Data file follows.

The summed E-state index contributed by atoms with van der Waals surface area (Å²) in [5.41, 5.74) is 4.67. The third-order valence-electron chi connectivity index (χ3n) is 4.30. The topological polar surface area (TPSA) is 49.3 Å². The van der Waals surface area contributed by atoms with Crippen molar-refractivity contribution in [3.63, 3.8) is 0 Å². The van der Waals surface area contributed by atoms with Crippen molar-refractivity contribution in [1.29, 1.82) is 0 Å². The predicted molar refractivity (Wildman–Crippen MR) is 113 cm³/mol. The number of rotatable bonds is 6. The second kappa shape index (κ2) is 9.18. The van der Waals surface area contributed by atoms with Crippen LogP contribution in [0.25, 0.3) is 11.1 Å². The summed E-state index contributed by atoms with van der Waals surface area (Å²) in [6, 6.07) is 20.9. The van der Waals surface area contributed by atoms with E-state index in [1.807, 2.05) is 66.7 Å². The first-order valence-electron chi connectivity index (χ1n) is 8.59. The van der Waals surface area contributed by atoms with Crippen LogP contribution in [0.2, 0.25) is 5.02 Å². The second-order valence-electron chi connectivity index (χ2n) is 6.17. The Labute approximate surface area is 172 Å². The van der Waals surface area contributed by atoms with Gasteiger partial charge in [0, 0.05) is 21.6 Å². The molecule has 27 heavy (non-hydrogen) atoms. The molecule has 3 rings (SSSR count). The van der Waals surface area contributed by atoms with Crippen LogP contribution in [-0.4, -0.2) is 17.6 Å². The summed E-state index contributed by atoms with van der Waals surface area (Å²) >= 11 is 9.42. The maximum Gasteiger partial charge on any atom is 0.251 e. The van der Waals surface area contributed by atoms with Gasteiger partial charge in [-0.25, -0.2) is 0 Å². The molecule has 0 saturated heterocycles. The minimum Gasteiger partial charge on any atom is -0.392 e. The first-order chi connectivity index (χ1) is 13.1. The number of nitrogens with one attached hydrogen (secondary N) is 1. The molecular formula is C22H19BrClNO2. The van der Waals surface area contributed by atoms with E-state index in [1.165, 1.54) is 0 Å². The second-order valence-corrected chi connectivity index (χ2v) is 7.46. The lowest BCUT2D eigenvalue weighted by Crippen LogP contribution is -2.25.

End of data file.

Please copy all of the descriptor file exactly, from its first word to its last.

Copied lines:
The summed E-state index contributed by atoms with van der Waals surface area (Å²) in [5.41, 5.74) is 4.67. The third-order valence-electron chi connectivity index (χ3n) is 4.30. The topological polar surface area (TPSA) is 49.3 Å². The van der Waals surface area contributed by atoms with Crippen molar-refractivity contribution in [3.63, 3.8) is 0 Å². The van der Waals surface area contributed by atoms with Crippen molar-refractivity contribution in [1.29, 1.82) is 0 Å². The predicted molar refractivity (Wildman–Crippen MR) is 113 cm³/mol. The number of rotatable bonds is 6. The second kappa shape index (κ2) is 9.18. The van der Waals surface area contributed by atoms with Crippen LogP contribution in [0.25, 0.3) is 11.1 Å². The summed E-state index contributed by atoms with van der Waals surface area (Å²) in [6, 6.07) is 20.9. The van der Waals surface area contributed by atoms with E-state index in [1.807, 2.05) is 66.7 Å². The first-order valence-electron chi connectivity index (χ1n) is 8.59. The van der Waals surface area contributed by atoms with Crippen LogP contribution in [0.2, 0.25) is 5.02 Å². The second-order valence-electron chi connectivity index (χ2n) is 6.17. The Labute approximate surface area is 172 Å². The van der Waals surface area contributed by atoms with Gasteiger partial charge in [0, 0.05) is 21.6 Å². The molecule has 27 heavy (non-hydrogen) atoms. The molecule has 3 rings (SSSR count). The van der Waals surface area contributed by atoms with Crippen LogP contribution in [-0.4, -0.2) is 17.6 Å². The summed E-state index contributed by atoms with van der Waals surface area (Å²) >= 11 is 9.42. The maximum Gasteiger partial charge on any atom is 0.251 e. The van der Waals surface area contributed by atoms with Gasteiger partial charge in [-0.25, -0.2) is 0 Å². The molecule has 0 saturated heterocycles. The minimum Gasteiger partial charge on any atom is -0.392 e. The first-order chi connectivity index (χ1) is 13.1. The number of nitrogens with one attached hydrogen (secondary N) is 1. The molecular formula is C22H19BrClNO2. The van der Waals surface area contributed by atoms with E-state index in [1.165, 1.54) is 0 Å². The second-order valence-corrected chi connectivity index (χ2v) is 7.46. The lowest BCUT2D eigenvalue weighted by Crippen LogP contribution is -2.25.